The wallabies on the other hand, are in a walk through enclosure and  are within touching distance. (handwash provided on exit)
 The penguins are also in a walk through compound and there is an underpass where you can view them under water.
 Grey Heron - waiting around for penguin feeding time.
Of course, some of the animals, like this Black Ruffed Lemur are quite curious.  No, I did not have any lunch in my camera bag (one of Rosie's photos).

Thornbridge Hall  Excellent Cafe and plant sales.

Peak Wildlife   Very enjoyable experience

Monday, 10 June 2019

Garden Review

 Earlier this year I had a chitting Anya potato in the veg draw.  I popped it into a pot in the greenhouse and this is what I have now.  Veg flan, new potatoes and salad for dinner today.
 The greenhouse is looking good with tomatoes, courgettes and other veg growing on well.
 At the top end of the garden, I have tidied up the cat run and added a few more plants and seeds.
 The mound around the old Leylandii we took out is looking more like garden.  The ropes have been used to coax the Holly stems to vertical.  They should be coming out in the Autumn.
Just 3 Leylandii left - the big one will be removed later this year and the other two will be trimmed down.  The mound of soil is almost gone and the rubble therein has been disposed of.

Thursday, 6 June 2019

Trentham Craft Fair

Today started out with blue skies and fluffy clouds.
After the morning flurry, we decided to go over to Trentham to take a look at the Craft Fair.  This was on the high ground at the site of the Old Hall.
The quality of the traders was amazing as always and I would have spent lots of money if I had it!  This evil looking fox is made from recycled wire.  The robin on the garden fork is also quite eye catching.
The one stall that stood out for me was the Wildwood LoveFlute offering with a wide range of hand crafted Native American style flutes, including a demonstration, which I found fascinating.
The Trentham Fairies have been absent for a few weeks, being renovated.  They are now appearing in the Gardens at different locations - we keep coming across old friends in new places.
As we were leaving the Gardens, we noticed two sets of Canada Geese walking off of the lakeside into the water.  The nearest had a brood of 6 very young  goslings and the furthest had 4 much larger offspring.  Could be first and second broods.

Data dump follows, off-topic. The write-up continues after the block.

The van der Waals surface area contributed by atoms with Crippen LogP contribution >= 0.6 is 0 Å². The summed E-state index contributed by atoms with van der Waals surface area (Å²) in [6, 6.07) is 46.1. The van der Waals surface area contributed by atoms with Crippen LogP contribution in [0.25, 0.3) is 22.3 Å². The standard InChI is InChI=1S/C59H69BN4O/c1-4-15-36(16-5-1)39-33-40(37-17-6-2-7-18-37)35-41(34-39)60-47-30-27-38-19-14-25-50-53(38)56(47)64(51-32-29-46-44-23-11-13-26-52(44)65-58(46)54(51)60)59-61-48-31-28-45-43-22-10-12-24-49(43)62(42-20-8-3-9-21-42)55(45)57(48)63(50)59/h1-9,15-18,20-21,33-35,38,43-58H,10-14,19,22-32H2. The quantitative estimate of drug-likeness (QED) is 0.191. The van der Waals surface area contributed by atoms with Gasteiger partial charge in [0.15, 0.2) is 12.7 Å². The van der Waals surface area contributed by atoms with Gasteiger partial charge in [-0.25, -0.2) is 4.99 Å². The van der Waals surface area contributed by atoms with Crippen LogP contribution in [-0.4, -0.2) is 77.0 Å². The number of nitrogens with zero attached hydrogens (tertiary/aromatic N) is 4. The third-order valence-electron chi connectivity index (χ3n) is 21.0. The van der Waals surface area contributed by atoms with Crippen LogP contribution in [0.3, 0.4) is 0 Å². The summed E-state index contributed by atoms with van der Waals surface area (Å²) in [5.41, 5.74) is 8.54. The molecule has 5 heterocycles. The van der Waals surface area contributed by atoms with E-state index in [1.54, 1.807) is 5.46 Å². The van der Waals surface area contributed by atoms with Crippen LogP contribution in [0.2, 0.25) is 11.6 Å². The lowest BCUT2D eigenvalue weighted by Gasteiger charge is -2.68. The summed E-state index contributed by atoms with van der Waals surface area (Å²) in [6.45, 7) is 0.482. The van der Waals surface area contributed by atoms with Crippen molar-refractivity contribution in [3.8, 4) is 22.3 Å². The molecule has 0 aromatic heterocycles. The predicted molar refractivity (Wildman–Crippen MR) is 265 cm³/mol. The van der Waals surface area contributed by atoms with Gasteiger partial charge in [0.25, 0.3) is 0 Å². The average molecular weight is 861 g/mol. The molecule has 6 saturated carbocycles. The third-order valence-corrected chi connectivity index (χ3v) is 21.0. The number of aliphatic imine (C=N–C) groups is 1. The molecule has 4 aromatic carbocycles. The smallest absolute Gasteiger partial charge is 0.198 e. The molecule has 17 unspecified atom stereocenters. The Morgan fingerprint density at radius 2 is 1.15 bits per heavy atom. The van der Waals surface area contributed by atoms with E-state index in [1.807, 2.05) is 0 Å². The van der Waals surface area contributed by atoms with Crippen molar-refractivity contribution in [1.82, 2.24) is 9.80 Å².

Wednesday, 29 May 2019

Cross Country

 I have just finished my airport model for the flight simulator, X-Plane 11, of Long Mynd Gliding Airfield on the Welsh Borders near Church Stretton, Shropshire.  This airfield sits on top of The Long Mynd and is surrounded by valleys and hill ridges.
 A recently designed airport for X-Plane 11 for Talgarth in Wales, East of Brecon At the northern edge of the Brecon Beacons, about 40 miles away from The Long Mynd.
Just for fun, I thought it would be a good idea to fly a glider between the two airfields.  This would need some consideration of the wind direction and speed, the hill ridges and updraught patterns and an eye for thermal activity if I was to manage a glider flight of 40+ miles.
 Takeoff is by winch launch at Long Mynd in an Antares 40E sailplane.  This gives a 1000 foot climb and a further 500 foot lift above the airfield as the glider settles to cruise speed.
 Using the local ridges to gain lift from updraughts, I was able to climb to 2000 feet with ease and set out across the valley hoping to catch a thermal or two to keep me above 1000 feet.  By the time I had crossed the valley, I had maintained a good altitude and was at 1600 feet.
 Hitting the ridge on the back end of the Brecon Beacons, the glider was able to climb to 2000 feet with the available rising air.  I spotted the Talgarth field at an altitude of 1600 feet and needed to use wing spoilers to loose sufficient altitude to land.
Talgarth is bit of a humpback field and you cannot see the hangar buildings from the end of the runway.  A long way to pull a big glider to park or hook up to a winch.
This was my first cross country glider flight on a flight simulator.  It brings back memories of the 1970's when I was doing this in a real glider.
 We had the luxury of a double decker control tower in 1975 with a wind sock on its roof!

Tuesday, 14 May 2019

Happening at Trentham Lake

 Wow! a Grebe that stayed above water long enough to have a photo taken.  This parent was hunting for fish and feeding a youngster out on the lake.
 The Black Swans had 4 cygnets last week, they now have 3.  Hopefully, these are now big enough to survive to adulthood.
In the background, the Mallards are producing lots of ducklings.  These hardy birds are found everywhere.

In the evening, I put the usual bowl of food out for our local Fox.  She is raising cubs, but we have not seen them yet.  One of the Magpies was perched in a nearby tree to watch the fox carefully.  As soon as she took a mouth full of food out to the cubs, the magpie swooped down and partook of the free fare whilst the fox was away.  Any opportunity to feed their young.